Cooperation and Empire: Local Realities of Global Processes

Cooperation and Empire: Local Realities of Global Processes

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Overview

While the study of “indigenous intermediaries” is today the focus of some of the most interesting research in the historiography of colonialism, its roots extend back to at least the 1970s. The contributions to this volume revisit Ronald E. Robinson’s theory of collaboration in a range of historical contexts by melding it with theoretical perspectives derived from postcolonial studies and transnational history. In case studies ranging globally over the course of four centuries, these essays offer nuanced explorations of the varied, complex interactions between imperial and local actors, with particular attention to those shifting and ambivalent roles that transcend simple binaries of colonizer and colonized.

Product Details

ISBN-13: 9781785336096
Publisher: Berghahn Books, Incorporated
Publication date: 08/01/2017
Pages: 392
Product dimensions: 6.30(w) x 9.10(h) x 1.00(d)

About the Author

Benedikt Stuchtey is Full Professor at the University of Marburg, Germany, and teaches European and Global History.

Flavio Eichmann is Postdoctoral Research Fellow in the department of Modern History, University of Bern, Switzerland, and teaches Caribbean, European and Global History.

Tanja Bührer is Assistant Professor at the University of Bern, Switzerland, and teaches European and Global History.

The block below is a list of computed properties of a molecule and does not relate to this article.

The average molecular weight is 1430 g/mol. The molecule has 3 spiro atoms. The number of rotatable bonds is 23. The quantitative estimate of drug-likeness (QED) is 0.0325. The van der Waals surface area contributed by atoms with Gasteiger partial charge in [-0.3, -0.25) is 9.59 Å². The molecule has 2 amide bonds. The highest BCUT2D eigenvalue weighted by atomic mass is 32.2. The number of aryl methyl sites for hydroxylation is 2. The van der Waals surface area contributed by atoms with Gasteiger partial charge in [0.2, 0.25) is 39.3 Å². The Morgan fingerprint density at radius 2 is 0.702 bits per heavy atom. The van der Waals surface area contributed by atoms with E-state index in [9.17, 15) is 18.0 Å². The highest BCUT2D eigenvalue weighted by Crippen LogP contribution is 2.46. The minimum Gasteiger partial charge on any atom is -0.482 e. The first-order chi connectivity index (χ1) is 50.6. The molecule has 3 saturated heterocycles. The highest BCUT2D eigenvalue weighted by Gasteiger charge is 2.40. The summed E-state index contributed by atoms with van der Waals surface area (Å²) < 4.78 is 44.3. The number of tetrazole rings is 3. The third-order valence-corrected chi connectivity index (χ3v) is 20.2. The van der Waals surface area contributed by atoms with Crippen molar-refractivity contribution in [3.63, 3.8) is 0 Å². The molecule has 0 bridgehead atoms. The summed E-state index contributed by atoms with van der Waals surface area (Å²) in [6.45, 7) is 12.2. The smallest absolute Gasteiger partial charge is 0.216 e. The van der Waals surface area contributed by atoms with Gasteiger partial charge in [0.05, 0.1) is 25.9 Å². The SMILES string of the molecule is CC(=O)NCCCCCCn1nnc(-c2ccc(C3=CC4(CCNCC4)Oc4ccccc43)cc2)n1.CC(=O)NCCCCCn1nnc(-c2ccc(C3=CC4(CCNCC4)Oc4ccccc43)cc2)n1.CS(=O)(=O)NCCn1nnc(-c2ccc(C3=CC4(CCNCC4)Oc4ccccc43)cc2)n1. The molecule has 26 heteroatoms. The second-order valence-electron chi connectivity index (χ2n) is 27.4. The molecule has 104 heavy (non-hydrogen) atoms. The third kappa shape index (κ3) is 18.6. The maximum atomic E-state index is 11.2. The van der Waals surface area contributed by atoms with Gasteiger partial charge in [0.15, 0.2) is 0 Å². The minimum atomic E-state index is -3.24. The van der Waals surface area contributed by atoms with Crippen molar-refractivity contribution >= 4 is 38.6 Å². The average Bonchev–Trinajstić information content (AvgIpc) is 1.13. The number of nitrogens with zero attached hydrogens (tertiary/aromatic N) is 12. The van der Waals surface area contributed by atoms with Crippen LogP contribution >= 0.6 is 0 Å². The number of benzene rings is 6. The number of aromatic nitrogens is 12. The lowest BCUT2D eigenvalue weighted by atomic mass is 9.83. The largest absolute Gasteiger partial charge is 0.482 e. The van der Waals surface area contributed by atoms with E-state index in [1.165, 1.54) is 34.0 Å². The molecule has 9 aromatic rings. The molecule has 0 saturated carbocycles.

Stig Förster is Professor Emeritus at the University of Bern, Switzerland, where he taught European and Global History.

Table of Contents

List of Figures and Tables

Introduction: Cooperation and Empire. Local Realities of Global Processes

Tanja Bührer, Flavio Eichmann, Stig Förster and Benedikt Stuchtey

PART I: CASE STUDIES

Chapter 1. Caciques: Indigenous Rulers and the Colonial Regime in Yucatán in the Sixteenth Century

Ute Schüren

Chapter 2. Connecting Worlds: Women as Intermediaries in the Portuguese Overseas Empire, 1500–1600

Amélia Polónia and Rosa Capelão

Chapter 3. Cooperation and Cultural Adaption: British Diplomats at the Court of the Nizam of Hyderabad, c. 1779–1815

Tanja Bührer

Chapter 4. Local Cooperation in a Subversive Colony: Martinique 1802–09

Flavio Eichmann

Chapter 5. Uncle Toms and Kupapas: ‘Collaboration’ versus Alliance in a Nineteenth-Century New Zealand Context

Vincent O’Malley

Chapter 6. ‘Collaboration’ or Sabotage? The Settlers in German Southwest Africa between Colonial State and Indigenous Polities

Matthias Häußler

Chapter 7. Chieftaincy as a Political Resource in the German Colony of Cameroon, 1884–1916

Ulrike Schaper

Chapter 8. Cooperation at its Limits: Re-Reading the British Constitution in South Africa

Charles V. Reed

Chapter 9. Key Alliance? ‘Native Guards’ and European Administrators in Sub-Saharan Africa from a Comparative Perspective (1918–59)

Alexander Keese

Chapter 10. The Cooperation between the British and Faisal I of Iraq (1921–32): Evolution of a Romance

Myriam Yakoubi

Chapter 11. Collaborating on Unequal Terms: Cross-Cultural Co-operation and Educational Work in Colonial Sudan, 1934–56

Iris Seri-Hersch

PART II: CONCLUDING ESSAYS

Chapter 12. Indigenous Agents of Colonial Rule in Africa and India: Defining the Colonial State through its Secondary Bureaucracy

Ralph A. Austen

Chapter 13. Indigenous Cooperation: Foundation of Colonial Empires or New Historical Myth?

Wolfgang Reinhard

Index

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